British voters might be switching off on the endless parliamentary debates, knife-edge votes, prime-ministerial compromises and the contortions necessary to accommodate Conservative and Labour “rebels” in the Brexit negotiations, but we should not.
Virtually every week, poor Prime Minister Theresa May is subjected to votes that could bring down her government, conflicting statements by Brexiteers and Remainers in her party, and by the EU’s unfriendly and unhelpful remarks.
Her “Brexit means Brexit” mantra applies but the negotiations to leave the EU are complicated and difficult, without an end in sight just yet.
For South Africa, the Brexit negotiations and the departure of Britain from the EU - and departure will happen - presents a great opportunity for us.
Our foreign policy often pays too much attention to political matters and ideology, and too little attention to our trade and economic interests. A positive trade balance between ourselves and other countries brings in much-needed foreign currency and employment opportunities; a negative trade balance, on the other hand - where we buy more from them than they buy from us - means the opposite.
South Africa exports goods valued at R84 billion to Germany, for example, but buys imports of R127bn. This constitutes a healthy trade balance in Germany’s favour. This needs strenuous efforts to create a better balance.
The trade relationship with the UK operates in South Africa’s favour. We sell R46bn in goods to the UK, while buying R33bn.
One of Brexiteers’ chief arguments for leaving the EU is that it will create new and exciting opportunities for trade over the world. Britain’s Secretary of State for International Trade Dr Liam Fox stated in The Telegraph on June 19 that it was his country’s ambition to become the world’s leading champion of free trade, taking the opportunity provided by its exit from the EU to develop an explicitly pro-trade independent policy framework.
He visited Uganda, Ethiopia, Mozambique and South Africa last year, presenting the UK’s trade policy for Africa and stressing his country’s eagerness to open new markets and to develop existing trade relations.
Fox said South Africa was a key trading partner to the UK, a long-standing, strong and strategic ally for the UK in Africa and internationally.
“As we become an even more outward-looking country, we will continue building on our relationship with South Africa.”
UK exports to South Africa increased by 25% in the past decade and South Africa’s exports to the UK increased by more than 5% annually for the past decade, underlining the importance to both of each other’s markets. South Africa is the third biggest trading partner for the UK in the Commonwealth.
Fox’s African tour followed a visit to London by Minister of Trade and Industry Dr Rob Davies, in January last year.
Observers were gratified to note that the meetings were a continuation of the ongoing high-level engagement between the UK and South Africa to discuss trade and economic relations and the strengthening of ties while working together to identify trade and investment opportunities for both countries as well as the wider southern Africa and Africa region as the UK prepared to leave the EU.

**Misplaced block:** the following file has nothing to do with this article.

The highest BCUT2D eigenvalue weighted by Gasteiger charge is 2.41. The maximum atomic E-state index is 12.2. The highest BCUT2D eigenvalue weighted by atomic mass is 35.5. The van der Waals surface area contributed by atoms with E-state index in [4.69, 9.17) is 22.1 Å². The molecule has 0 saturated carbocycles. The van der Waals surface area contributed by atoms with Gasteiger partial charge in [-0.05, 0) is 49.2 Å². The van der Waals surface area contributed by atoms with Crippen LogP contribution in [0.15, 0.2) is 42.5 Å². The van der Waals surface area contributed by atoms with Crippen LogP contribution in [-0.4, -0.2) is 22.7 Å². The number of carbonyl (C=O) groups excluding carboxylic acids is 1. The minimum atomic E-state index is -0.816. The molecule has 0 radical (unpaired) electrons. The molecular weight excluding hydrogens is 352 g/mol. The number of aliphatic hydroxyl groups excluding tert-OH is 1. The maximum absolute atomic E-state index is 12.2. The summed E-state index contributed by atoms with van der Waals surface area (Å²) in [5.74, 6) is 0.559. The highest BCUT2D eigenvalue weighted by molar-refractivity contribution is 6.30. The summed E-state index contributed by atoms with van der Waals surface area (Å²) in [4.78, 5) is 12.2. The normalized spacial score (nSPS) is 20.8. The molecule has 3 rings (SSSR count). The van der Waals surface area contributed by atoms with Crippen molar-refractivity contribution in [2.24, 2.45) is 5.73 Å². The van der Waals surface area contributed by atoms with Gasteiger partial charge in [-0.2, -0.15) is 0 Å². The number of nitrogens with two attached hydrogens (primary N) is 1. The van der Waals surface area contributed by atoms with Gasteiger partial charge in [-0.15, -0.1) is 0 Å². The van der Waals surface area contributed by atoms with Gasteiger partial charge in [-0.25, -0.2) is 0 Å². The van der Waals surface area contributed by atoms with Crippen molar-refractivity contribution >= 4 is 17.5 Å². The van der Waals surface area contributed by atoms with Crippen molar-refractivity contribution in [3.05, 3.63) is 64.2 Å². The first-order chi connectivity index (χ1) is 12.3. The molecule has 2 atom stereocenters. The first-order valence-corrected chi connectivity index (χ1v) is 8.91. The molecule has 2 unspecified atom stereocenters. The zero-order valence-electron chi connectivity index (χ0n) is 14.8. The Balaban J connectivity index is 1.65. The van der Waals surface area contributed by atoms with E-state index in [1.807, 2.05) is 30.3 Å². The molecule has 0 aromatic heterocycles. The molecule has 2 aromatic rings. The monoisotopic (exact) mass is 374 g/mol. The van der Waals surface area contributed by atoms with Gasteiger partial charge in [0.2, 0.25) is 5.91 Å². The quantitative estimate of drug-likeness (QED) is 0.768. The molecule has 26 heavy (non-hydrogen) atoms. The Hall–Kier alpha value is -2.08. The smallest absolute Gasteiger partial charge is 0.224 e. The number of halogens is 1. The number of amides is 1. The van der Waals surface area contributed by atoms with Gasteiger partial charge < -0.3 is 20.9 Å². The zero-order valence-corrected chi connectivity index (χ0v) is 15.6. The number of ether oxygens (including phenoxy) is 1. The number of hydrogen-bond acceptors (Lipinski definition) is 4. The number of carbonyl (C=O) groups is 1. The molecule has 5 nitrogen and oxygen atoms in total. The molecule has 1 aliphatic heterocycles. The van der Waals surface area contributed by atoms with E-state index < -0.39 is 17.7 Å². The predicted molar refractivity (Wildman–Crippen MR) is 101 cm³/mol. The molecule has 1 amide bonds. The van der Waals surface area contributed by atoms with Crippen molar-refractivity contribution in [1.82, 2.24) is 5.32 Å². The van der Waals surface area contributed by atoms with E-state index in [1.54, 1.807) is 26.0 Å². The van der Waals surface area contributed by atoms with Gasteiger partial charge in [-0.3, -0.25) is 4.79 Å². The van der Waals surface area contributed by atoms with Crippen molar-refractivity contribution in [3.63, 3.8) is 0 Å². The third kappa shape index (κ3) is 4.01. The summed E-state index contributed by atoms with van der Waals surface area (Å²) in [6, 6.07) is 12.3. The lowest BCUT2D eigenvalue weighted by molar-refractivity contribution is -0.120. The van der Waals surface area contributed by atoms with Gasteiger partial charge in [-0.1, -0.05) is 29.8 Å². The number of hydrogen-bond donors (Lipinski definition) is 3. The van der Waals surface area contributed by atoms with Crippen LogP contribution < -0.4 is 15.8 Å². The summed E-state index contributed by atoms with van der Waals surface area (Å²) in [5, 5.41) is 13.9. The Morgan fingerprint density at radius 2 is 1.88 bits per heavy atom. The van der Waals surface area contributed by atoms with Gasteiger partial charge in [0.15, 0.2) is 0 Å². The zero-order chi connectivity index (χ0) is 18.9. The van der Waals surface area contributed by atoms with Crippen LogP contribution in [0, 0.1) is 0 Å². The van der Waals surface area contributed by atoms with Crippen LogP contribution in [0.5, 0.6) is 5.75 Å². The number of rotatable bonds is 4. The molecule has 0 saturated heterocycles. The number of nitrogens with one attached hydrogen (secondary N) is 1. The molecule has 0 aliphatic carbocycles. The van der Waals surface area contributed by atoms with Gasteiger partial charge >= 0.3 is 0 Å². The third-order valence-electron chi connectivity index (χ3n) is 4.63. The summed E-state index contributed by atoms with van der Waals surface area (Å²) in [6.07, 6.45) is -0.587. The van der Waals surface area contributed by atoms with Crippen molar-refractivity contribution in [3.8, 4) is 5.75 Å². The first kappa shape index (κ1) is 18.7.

On January 25 last year, the Citizen reported Davies as saying: “As we work to achieve this, South Africa looks forward to discussing how our trade post-Brexit could build on the recently concluded Economic Partnership Agreement with the EU.”
Davies was right to underline the EU dimension; after all, the EU is a huge and extremely significant trading partner of this country.
But so are the UK and the EU each other’s biggest trading partners and that will continue even after Brexit. There can be no either/or, or even us/or them approach; we all need each other.
South Africa (but also the EU and the UK) will need to follow nuanced and sophisticated policies. From our point of view, we should aim first at increasing trade with the EU, closing the trade gap as far as this is possible while recognising that the EU clearly benefits more from trade with South Africa than does South Africa in trading with the EU.
At the same time, while trying to preserve our favourable trade balance with the UK, we must take advantage of the Commonwealth ties with the UK to expand trade with that country and make the most of the new opportunities that will arise. There could well be opportunities for taking up some of the slack in post-Brexit trade between the UK and some EU countries.
All of this will demand flexibility and fleetness of foot by our Department of Trade and Industry, as well as our diplomats in the Department of International Relations and Cooperation. The departments and ministers Davies and Lindiwe Sisulu will have to co-operate closely with each other, recognising that the Brexit opportunity, with possible radical alterations to the world trade order, comes along only once in a lifetime.
If we are to attract vastly increased foreign investments and sell our goods to the world, we must look as though we know what we are doing.
Cut out the populist ideology; focus on trade, business and investment. We must be ready to show the available investment opportunities to potential investors and we must produce the goods that we want to sell. We are going to have to become much smarter at business and investment and manufacture than we have been. If we succeed in this, greater prosperity for all our people becomes a possibility.
* Douglas Gibson is a former opposition chief whip and a former ambassador to Thailand.
** The views expressed here are not necessarily those of Independent Media.